The legendary investor Peter Lynch coined the term “multibagger” in his evergreen investing book One Up on Wall Street to describe stocks that have more than doubled in price. A stock that doubled in value was known as a “two-bagger,” while a stock that rose 20 times was called a “20-bagger.”
Growth-oriented investors often seek out multibagger stocks in the tech sector, which has more than its fair share of high-growth and disruptive companies. It might seem tough to find the next big multibagger in this diverse sector, but studying a few stocks that previously crossed that threshold might help investors identify the upcoming winners.
Let’s examine three tech stocks that turned a modest $10,000 investment into more than $500,000 — and what lessons we can glean from their massive multibagger gains.
1. Baidu: Turning $10,000 into more than $600,000
Baidu (NASDAQ:BIDU), the Chinese tech company that owns the country’s largest search engine, went public in 2005. If you had invested $10,000 in its IPO, your stake would be worth over $600,000 today.
Between fiscal 2005 and 2010, Baidu’s annual revenue rose at a whopping compound annual growth rate (CAGR) of 97.8%. The growth of the Chinese economy, rising income levels, and higher internet penetration rates drove that growth, and Baidu solidified its position as the online search leader in 2010 after Alphabet‘s Google pulled out of mainland China.
Between 2010 and 2015, Baidu’s annual revenue grew at a CAGR of 53.6% as it expanded its ecosystem beyond its search engine with new mobile apps and cloud storage services.
But between 2015 and 2020, Baidu’s revenue only rose at a CAGR of 9.9%, as tighter restrictions on its online ads, rising competition from monolithic apps like Tencent‘s WeChat, and the slowdown of China’s economy throttled its growth. The pandemic exacerbated that pain last year, and Baidu remains exposed to the Chinese government’s escalating crackdown on its top tech companies.
As a result, Baidu’s stock price has declined about 40% over the past six months and has stayed roughly flat over the past five years. That dismal return indicates high-growth multibagger stocks like Baidu can lose their momentum as their core markets mature, new competitors enter the market, and government regulators change the rules of the game.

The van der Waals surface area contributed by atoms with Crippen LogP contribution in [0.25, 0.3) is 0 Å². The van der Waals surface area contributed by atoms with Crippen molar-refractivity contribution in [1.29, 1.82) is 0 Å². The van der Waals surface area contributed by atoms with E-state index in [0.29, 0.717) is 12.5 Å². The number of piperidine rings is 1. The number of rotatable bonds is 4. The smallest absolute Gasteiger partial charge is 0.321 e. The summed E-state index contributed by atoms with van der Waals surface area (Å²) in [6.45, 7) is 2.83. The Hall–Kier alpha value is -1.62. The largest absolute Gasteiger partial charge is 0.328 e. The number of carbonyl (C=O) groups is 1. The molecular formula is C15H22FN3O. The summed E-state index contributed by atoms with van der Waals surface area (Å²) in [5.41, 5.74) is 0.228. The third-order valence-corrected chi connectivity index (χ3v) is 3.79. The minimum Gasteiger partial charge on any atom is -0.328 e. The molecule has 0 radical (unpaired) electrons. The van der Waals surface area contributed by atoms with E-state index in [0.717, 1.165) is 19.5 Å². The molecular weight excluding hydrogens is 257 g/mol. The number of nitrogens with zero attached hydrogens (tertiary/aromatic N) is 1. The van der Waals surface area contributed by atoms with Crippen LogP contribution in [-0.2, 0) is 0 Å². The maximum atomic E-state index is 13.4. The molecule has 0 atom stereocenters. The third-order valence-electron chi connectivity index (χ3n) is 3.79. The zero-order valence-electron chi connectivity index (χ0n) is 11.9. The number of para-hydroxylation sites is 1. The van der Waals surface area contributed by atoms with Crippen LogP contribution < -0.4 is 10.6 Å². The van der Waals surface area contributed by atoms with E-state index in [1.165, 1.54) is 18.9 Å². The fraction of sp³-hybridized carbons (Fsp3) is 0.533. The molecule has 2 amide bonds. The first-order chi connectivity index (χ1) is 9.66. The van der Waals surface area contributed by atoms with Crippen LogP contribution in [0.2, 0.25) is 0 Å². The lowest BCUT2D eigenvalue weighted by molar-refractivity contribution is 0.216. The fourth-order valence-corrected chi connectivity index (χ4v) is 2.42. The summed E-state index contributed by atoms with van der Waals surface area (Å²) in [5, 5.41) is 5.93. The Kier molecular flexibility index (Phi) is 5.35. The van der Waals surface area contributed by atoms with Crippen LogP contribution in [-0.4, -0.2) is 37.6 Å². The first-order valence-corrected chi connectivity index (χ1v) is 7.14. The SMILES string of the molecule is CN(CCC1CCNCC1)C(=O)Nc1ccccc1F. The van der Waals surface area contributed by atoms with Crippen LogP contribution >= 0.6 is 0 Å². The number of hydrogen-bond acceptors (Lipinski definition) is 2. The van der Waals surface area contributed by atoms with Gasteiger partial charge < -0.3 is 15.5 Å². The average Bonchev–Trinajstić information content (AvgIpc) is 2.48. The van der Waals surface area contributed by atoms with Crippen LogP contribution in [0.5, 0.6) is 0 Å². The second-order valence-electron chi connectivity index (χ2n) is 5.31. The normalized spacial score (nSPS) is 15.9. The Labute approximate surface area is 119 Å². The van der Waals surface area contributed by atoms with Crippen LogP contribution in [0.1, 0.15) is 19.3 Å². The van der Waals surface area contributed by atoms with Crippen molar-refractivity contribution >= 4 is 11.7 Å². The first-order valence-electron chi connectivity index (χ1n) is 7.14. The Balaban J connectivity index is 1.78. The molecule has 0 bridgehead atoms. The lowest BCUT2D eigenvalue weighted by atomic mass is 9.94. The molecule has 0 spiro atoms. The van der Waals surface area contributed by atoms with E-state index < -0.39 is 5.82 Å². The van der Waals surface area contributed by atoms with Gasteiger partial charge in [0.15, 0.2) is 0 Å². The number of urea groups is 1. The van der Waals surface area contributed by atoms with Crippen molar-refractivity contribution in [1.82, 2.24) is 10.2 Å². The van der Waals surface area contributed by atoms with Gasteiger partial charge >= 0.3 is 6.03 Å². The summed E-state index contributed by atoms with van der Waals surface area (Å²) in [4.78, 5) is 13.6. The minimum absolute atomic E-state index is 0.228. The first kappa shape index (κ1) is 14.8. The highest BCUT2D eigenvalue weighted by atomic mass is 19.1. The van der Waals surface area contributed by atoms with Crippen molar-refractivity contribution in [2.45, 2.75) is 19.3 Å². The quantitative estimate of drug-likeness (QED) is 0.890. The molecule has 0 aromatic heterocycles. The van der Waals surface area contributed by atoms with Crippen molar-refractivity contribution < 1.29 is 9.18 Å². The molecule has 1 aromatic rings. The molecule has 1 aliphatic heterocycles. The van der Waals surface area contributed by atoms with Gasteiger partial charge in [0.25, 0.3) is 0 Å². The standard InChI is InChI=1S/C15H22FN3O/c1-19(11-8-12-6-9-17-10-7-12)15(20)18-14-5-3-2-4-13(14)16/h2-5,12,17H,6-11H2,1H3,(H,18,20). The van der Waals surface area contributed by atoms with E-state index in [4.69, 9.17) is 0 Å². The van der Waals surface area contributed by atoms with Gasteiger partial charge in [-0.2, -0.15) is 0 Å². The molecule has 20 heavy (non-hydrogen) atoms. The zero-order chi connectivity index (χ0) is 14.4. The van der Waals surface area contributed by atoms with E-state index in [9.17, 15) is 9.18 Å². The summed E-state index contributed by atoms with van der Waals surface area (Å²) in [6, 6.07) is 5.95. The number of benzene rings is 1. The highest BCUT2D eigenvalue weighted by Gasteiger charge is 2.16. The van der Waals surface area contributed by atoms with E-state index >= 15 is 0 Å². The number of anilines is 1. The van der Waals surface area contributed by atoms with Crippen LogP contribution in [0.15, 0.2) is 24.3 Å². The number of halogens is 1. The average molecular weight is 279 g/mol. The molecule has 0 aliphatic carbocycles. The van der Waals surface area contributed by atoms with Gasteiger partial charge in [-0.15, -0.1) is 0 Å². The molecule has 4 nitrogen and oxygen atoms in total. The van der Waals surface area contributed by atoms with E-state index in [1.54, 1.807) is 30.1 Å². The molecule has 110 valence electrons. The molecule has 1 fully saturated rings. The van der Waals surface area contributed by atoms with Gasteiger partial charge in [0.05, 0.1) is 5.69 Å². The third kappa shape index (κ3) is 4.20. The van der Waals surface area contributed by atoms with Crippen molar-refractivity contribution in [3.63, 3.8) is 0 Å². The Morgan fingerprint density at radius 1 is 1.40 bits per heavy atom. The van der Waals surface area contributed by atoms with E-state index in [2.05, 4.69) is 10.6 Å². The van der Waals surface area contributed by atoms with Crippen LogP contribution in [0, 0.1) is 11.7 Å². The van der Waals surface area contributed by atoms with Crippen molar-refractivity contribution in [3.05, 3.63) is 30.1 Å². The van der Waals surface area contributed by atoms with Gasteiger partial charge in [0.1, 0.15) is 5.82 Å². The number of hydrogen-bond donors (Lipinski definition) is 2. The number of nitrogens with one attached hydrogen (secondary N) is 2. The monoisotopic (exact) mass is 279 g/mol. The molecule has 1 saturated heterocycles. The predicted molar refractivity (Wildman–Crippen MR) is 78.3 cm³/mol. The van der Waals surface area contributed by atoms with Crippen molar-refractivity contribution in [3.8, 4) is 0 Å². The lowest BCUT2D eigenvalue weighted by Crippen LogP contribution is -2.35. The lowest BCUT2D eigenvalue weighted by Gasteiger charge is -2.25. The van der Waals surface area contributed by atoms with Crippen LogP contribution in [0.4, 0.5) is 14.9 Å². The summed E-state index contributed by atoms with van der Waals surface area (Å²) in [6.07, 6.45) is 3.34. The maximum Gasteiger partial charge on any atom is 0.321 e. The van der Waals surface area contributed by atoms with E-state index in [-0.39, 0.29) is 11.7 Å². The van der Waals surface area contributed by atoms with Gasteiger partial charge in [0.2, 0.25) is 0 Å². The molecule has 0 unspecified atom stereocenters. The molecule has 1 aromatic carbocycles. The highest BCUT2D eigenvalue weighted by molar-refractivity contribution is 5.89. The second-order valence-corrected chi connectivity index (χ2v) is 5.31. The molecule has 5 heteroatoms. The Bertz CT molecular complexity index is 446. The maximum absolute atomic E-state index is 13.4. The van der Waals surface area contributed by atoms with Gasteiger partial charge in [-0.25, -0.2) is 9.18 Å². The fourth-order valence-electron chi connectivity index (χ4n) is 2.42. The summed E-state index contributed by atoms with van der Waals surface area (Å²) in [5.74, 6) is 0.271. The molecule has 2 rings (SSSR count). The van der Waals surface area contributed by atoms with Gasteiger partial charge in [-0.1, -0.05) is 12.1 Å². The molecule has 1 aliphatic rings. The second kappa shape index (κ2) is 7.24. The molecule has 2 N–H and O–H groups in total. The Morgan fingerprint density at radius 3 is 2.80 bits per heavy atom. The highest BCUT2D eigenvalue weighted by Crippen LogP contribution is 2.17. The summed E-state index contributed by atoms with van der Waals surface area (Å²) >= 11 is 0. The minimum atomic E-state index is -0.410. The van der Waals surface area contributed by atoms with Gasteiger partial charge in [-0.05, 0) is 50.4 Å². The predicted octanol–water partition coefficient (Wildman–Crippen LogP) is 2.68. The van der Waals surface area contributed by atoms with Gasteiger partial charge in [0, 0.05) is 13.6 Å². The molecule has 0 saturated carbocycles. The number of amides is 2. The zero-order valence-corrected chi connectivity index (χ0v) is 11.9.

2. Shopify: Turning $10,000 into nearly $900,000
Shopify (NYSE:SHOP), a Canadian e-commerce services company that enables businesses to build their own online stores, fulfill their own orders, and manage their own marketing campaigns, went public in 2015. A $10,000 investment in its IPO would be worth nearly $900,000 today.
Shopify grew like a weed because many smaller businesses didn’t want to tether themselves to big online marketplaces like Amazon (NASDAQ:AMZN), which rein in their sellers with listing fees and restrictive rules. That transition accelerated throughout the pandemic last year as more businesses opened online stores.
Shopify’s revenue rose at a CAGR of 70.2% between 2015 and 2020. The stock has risen more than 30% this year, even as concerns about slower online spending in a post-pandemic market battered other e-commerce stocks — and investors continue to pay a premium for Shopify’s growth at over 40 times this year’s sales.
Unlike Baidu, Shopify doesn’t yet face any existential challenges. Its decentralized e-commerce approach continues to disrupt Amazon’s centralized platform, and it could have plenty of room to grow over the long term as more offline merchants bring their businesses online.
3. Nvidia: Turning $10,000 into $8.16 million
Nvidia (NASDAQ:NVDA), the world’s largest producer of discrete GPUs for computers, servers, and video game consoles, went public in 1999. If you had invested $10,000 in its IPO back then, your initial investment would now be worth nearly $8.2 million.
Nvidia experienced a massive growth spurt over the past five years, as demand for its gaming and data center GPUs hit record levels. A new generation of PC games lifted sales of its gaming GPUs, while new AI applications at data centers sparked fierce demand for its high-end server GPUs.
Higher cryptocurrency prices also periodically boosted sales of Nvidia’s gaming GPUs for mining purposes, and it sold more Arm-based Tegra CPUs for connected cars and Nintendo‘s Switch consoles.
Those tailwinds, along with its acquisition of the data center equipment maker Mellanox last April, boosted Nvidia’s annual revenue at a CAGR of 27.2% between fiscal 2016 and fiscal 2021.
Nvidia remains one of the market’s fastest-growing chipmakers, even as its proposed acquisition of Arm Holdings remains on thin ice. It continues to widen its lead against Advanced Micro Devices in the discrete GPU market, and it remains a solid investment on the secular growth of the gaming, data center, and AI markets.
Nvidia’s stock price has rallied more than 50% this year, yet its stock still looks surprisingly cheap at 12 times forward earnings. Therefore, Nvidia’s stock could still have plenty of room to run — even if the regulators strike down its ambitious takeover of Arm Holdings.
This article represents the opinion of the writer, who may disagree with the “official” recommendation position of a Motley Fool premium advisory service. We’re motley! Questioning an investing thesis — even one of our own — helps us all think critically about investing and make decisions that help us become smarter, happier, and richer.
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